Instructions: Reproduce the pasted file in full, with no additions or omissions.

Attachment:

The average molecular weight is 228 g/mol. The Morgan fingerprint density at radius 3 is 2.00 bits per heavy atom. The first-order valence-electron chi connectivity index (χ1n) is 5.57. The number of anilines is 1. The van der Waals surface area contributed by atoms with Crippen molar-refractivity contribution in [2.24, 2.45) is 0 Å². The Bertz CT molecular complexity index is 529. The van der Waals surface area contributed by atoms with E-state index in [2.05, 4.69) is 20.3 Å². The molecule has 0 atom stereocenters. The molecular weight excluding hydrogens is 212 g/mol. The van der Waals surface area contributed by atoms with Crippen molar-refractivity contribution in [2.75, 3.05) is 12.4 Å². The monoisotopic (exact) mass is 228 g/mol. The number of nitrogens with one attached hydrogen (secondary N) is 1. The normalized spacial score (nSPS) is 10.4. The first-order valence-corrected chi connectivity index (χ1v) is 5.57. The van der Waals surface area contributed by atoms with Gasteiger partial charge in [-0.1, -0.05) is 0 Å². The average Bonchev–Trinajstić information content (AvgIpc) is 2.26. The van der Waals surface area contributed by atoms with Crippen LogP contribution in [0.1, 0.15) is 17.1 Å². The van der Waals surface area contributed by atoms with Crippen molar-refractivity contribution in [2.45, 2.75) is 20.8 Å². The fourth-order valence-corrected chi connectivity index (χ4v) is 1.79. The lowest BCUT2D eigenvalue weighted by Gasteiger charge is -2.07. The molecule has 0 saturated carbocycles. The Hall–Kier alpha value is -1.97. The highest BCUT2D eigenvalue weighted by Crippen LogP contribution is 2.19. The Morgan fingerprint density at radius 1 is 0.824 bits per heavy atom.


The average molecular weight is 228 g/mol. The Morgan fingerprint density at radius 3 is 2.00 bits per heavy atom. The first-order valence-electron chi connectivity index (χ1n) is 5.57. The number of anilines is 1. The van der Waals surface area contributed by atoms with Crippen molar-refractivity contribution in [2.24, 2.45) is 0 Å². The Bertz CT molecular complexity index is 529. The van der Waals surface area contributed by atoms with E-state index in [2.05, 4.69) is 20.3 Å². The molecule has 0 atom stereocenters. The molecular weight excluding hydrogens is 212 g/mol. The van der Waals surface area contributed by atoms with Crippen molar-refractivity contribution in [2.75, 3.05) is 12.4 Å². The monoisotopic (exact) mass is 228 g/mol. The number of nitrogens with one attached hydrogen (secondary N) is 1. The normalized spacial score (nSPS) is 10.4. The first-order valence-corrected chi connectivity index (χ1v) is 5.57. The van der Waals surface area contributed by atoms with Gasteiger partial charge in [-0.1, -0.05) is 0 Å². The average Bonchev–Trinajstić information content (AvgIpc) is 2.26. The van der Waals surface area contributed by atoms with Crippen LogP contribution in [0.1, 0.15) is 17.1 Å². The van der Waals surface area contributed by atoms with Crippen molar-refractivity contribution in [2.45, 2.75) is 20.8 Å². The fourth-order valence-corrected chi connectivity index (χ4v) is 1.79. The lowest BCUT2D eigenvalue weighted by Gasteiger charge is -2.07. The molecule has 0 saturated carbocycles. The Hall–Kier alpha value is -1.97. The highest BCUT2D eigenvalue weighted by Crippen LogP contribution is 2.19. The Morgan fingerprint density at radius 1 is 0.824 bits per heavy atom.